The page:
Scientists Call for Plant-Based Diets To Mitigate Nitrogen Pollution

Global nitrogen losses have far-reaching consequences, leading to water pollution, algal blooms, biodiversity losses, and air pollution.

Scientists Call for Plant-Based Diets To Mitigate Nitrogen Pollution

Researchers from the Joint Research Centre (JRC) shed light on the environmental threats posed by intensive livestock farming and diets rich in animal products in a groundbreaking report released today by a group of international scientists working with the United Nations Air Convention. The report, titled ‘Appetite for Change: Food system options for nitrogen, environment & health,’ emphasizes the urgent need for transformative actions to address the substantial reactive nitrogen losses that contribute to air, water, and soil pollution, ultimately impacting climate change.

The research aligns with the targets set in the United Nations Environment Programme’s Colombo Declaration and the Kunming-Montreal Global Diversity Framework, as well as the European Union’s ambition to reduce nutrient losses, including nitrogen, by 50%. These targets aim to counteract the depletion of nitrogen in soil, identified as a leading cause of biodiversity losses and a threat to natural resources crucial for food security.

Global nitrogen losses have far-reaching consequences, leading to water pollution, algal blooms, biodiversity losses, and air pollution. Excess nitrates compromise the farming sector’s ability to sustainably feed a growing population, especially with diets high in meat.

The report advocates for a more sustainable food system through a balanced range of actions, including a “demitarian” approach – halving meat and dairy consumption. Researchers propose a combination of reduced meat and dairy intake, improved farm and food chain management, and a shift towards a circular economy. Such changes could result in a significant 49% reduction in nitrogen losses, contributing to a healthier planet and promoting human health.

Among the 144 scenarios investigated, 11 options that cut nitrogen loss by 50% and meet EU targets involve dietary changes. The most balanced and cost-effective approach to reducing nitrogen losses by 49% includes halving meat and dairy consumption, improving farm and food chain management, and addressing overconsumption and protein intake.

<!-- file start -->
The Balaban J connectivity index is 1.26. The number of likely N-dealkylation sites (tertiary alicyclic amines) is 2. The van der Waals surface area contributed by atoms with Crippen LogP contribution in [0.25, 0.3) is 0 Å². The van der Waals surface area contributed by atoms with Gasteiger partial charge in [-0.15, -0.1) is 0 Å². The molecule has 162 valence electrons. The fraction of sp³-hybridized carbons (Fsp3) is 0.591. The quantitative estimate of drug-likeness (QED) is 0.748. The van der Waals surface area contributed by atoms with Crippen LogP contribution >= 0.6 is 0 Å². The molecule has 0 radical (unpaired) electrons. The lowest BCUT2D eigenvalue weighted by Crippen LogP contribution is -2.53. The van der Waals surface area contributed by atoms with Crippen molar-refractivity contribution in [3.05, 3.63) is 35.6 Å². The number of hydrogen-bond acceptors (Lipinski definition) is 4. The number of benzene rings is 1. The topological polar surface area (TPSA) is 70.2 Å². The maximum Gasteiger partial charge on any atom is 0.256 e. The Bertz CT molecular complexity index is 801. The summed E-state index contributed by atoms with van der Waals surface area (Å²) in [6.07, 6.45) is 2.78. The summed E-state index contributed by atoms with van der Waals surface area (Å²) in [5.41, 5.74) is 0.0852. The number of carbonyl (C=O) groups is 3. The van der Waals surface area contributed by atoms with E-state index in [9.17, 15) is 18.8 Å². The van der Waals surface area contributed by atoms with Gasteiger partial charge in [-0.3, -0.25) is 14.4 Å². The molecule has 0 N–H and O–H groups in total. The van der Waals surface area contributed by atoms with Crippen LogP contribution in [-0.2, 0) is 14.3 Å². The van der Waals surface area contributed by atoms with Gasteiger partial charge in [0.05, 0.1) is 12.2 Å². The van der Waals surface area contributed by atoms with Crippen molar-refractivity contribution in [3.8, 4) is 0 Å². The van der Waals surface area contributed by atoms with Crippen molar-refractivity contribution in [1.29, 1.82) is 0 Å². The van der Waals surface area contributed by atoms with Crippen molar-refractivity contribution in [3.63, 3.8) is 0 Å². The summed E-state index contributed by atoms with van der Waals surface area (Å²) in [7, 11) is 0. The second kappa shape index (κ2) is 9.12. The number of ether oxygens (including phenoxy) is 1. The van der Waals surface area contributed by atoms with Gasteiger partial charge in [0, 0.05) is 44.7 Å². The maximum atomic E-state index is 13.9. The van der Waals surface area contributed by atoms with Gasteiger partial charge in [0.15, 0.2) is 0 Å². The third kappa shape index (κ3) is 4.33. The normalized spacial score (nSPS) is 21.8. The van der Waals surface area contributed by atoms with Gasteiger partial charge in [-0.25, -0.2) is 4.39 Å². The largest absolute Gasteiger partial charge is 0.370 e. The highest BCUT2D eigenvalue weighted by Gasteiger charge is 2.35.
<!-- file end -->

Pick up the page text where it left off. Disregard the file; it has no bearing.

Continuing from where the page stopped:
The shift to more plant-based diets not only reduces nitrogen footprints and greenhouse gas emissions but also brings positive health outcomes. High nitrate levels in drinking water and food are linked to increased risks of non-communicable diseases, including cancer, thyroid disease, and cardiovascular disease.

Additionally, the report highlights the importance of reducing food waste and improving wastewater treatment to recover more nutrients, further decreasing nitrogen losses from the soil.

In 2015, only 18% of nitrogen in the European food system was utilized in food and fiber products, with the majority wasted and contributing to environmental pollution. The report underscores the need for creating sustainable food systems, particularly in light of rising energy, fertilizer, and food prices since 2021.

Plant-based diets require less land and mineral fertilizers, reducing energy dependency and increasing resilience to food and energy crises. The report aligns with the Commission Communication on safeguarding food security and reinforcing the resilience of food systems, emphasizing the necessity to reduce the dependency of European agriculture on energy, fertilizers, and feed imports.

Improving nitrogen use efficiency at the farm level is already possible with existing technologies, particularly in arable systems, which could achieve an improvement of up to 92%. Future technologies, including precision and digital farming, offer even greater potential to enhance nitrogen use efficiency.

Transforming the food system and achieving nitrogen targets require integrated policies, financial incentives, and efforts to guide consumers toward more sustainable food choices. Utilizing solutions such as legumes and promoting innovation in food and feed can contribute to low nitrogen footprint diets while providing nutritional benefits.

As the world grapples with the complex challenges of environmental sustainability, the findings of this report provide a roadmap for creating a more resilient and environmentally friendly food system that ensures both human well-being and the health of the planet.